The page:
Incident Report

Incident Report No. 73

The Incident Report covers the world of small press crime fiction for the week of April 14th. through April 20th.

The Incident Report covers the world of small press crime fiction for the week of April 14th. through April 20th.

The Mystery Tribune published a conversation between Isabella Maldonado, Tracy Clark, and Tori Eldridge, a conversation the wove from settings and location to culture and perspective. Maldonado is the author of the Veranda Cruz Mysteries: “Blood Echo”, “Phoenix Burning”, and “Death Blow”, all available on Midnight Ink. Clark‘s two-books-and-counting series set in Chicago with includes “Broken Places” and “Borrowed Time” on Kensington Books. Eldridge‘s debut novel, “The Ninja Daughter”, will be out in November on Agora Books.

Brian Thornton and Jim Thomsen got together at SleuthSayers and chatted about one of Thomsen’s favorite tropes: shoulder wounds. He writes:

Shoulder wounds are one of the more prolific and ridiculous clichés in crime fiction — and one of the most pervasive. (An Edgar Award-winning author, one I admire, just released a novel in which a DOG gets shot in the shoulder: “Something hot whizzed through the fur on my shoulder.” Is the siren song of the shoulder wound that irresistible?

Jason Beech, author of “City of Forts” (2018), also does a lot of work with interviews and reading around the dark underbelly of crime fiction. Most recently, he and Tess Makovesky chatted about Joe Lane’s “From Blue to Black.” All Due Respect published Makoveksy’s “Gravy Train” in 2018.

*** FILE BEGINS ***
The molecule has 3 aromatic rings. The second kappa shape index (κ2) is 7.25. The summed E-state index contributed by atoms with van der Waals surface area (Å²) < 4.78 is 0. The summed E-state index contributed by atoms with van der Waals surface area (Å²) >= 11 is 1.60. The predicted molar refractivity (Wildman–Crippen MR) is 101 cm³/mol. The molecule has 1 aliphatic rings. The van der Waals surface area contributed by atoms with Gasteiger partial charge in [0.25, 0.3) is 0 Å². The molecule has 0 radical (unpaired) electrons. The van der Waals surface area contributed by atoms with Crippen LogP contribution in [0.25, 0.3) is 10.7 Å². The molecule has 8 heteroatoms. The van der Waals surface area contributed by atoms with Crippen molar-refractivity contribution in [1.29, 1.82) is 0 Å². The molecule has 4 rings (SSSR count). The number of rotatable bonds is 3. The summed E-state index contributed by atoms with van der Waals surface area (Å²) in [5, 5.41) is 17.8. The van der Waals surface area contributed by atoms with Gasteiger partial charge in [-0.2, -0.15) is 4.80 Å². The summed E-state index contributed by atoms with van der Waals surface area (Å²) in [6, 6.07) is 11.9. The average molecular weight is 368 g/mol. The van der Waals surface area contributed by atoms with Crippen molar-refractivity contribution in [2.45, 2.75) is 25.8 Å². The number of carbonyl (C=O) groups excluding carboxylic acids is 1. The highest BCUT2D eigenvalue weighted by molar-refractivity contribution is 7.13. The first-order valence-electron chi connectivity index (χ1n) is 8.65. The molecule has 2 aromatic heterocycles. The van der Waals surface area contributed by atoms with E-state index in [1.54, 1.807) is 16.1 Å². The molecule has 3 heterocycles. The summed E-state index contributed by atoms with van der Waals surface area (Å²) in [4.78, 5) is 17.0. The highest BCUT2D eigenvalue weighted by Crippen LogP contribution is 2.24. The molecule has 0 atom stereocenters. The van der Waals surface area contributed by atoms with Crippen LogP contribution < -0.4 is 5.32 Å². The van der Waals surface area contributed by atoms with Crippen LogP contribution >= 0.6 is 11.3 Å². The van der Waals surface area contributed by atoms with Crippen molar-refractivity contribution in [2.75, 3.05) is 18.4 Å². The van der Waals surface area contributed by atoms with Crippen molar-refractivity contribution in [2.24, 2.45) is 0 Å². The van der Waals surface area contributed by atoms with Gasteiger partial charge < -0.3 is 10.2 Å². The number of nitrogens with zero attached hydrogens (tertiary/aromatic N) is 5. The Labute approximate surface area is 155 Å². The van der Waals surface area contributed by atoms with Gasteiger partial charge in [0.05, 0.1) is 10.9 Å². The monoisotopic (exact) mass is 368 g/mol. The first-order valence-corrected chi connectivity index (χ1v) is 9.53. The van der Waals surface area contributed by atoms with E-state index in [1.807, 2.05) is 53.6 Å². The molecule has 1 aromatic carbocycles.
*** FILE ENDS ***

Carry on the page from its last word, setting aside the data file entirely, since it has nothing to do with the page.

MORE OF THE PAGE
Now if you heard about Lane and his book “From Blue to Black”, no worries, Makovesky explained.

It isn’t your typical pulp noir, certainly, but I believe it fits well into the noir genre overall. I looked up the definition of noir online and the “Oxford English Dictionary” mentions cynicism, fatalism, and moral ambiguity. And “From Blue to Black” majors on at least two of those – the characters aren’t villains but they really aren’t ‘good guys’ either, and there’s a definite air of fatalism as events slide further and further out of control.

Chris Rhatigan, editor of All Due Respect Books, published Paul Heatley’s “Guillotine” (2019). Rhatigan and Heatley talked voice and setting. I like Heatly’s work a lot and it was nice to see him mention that he enjoys a lot of the same crime writers as I do:

Tom Leins, Gabino Iglesias, Marietta Miles, Paul D Brazill, Beau Johnson, S A Cosby, Rob Pierce, Don Winslow, and James Ellroy.

If you are looking for more links, I’m posting these daily and you can find the in the post category called Links. There’s lots there including interviews with Rachel Howzell Hall, Nik Korpon, Lauren O’Brien, and Jack Cross. There’s also some cool stuff about James Crumley and Erle Stanley Gardner.

I posted a list of upcoming crime fiction yesterday.

The image is a painting by Howell Dowd and is the cover for “Free and Easy”. I found this image via Pulp Covers.

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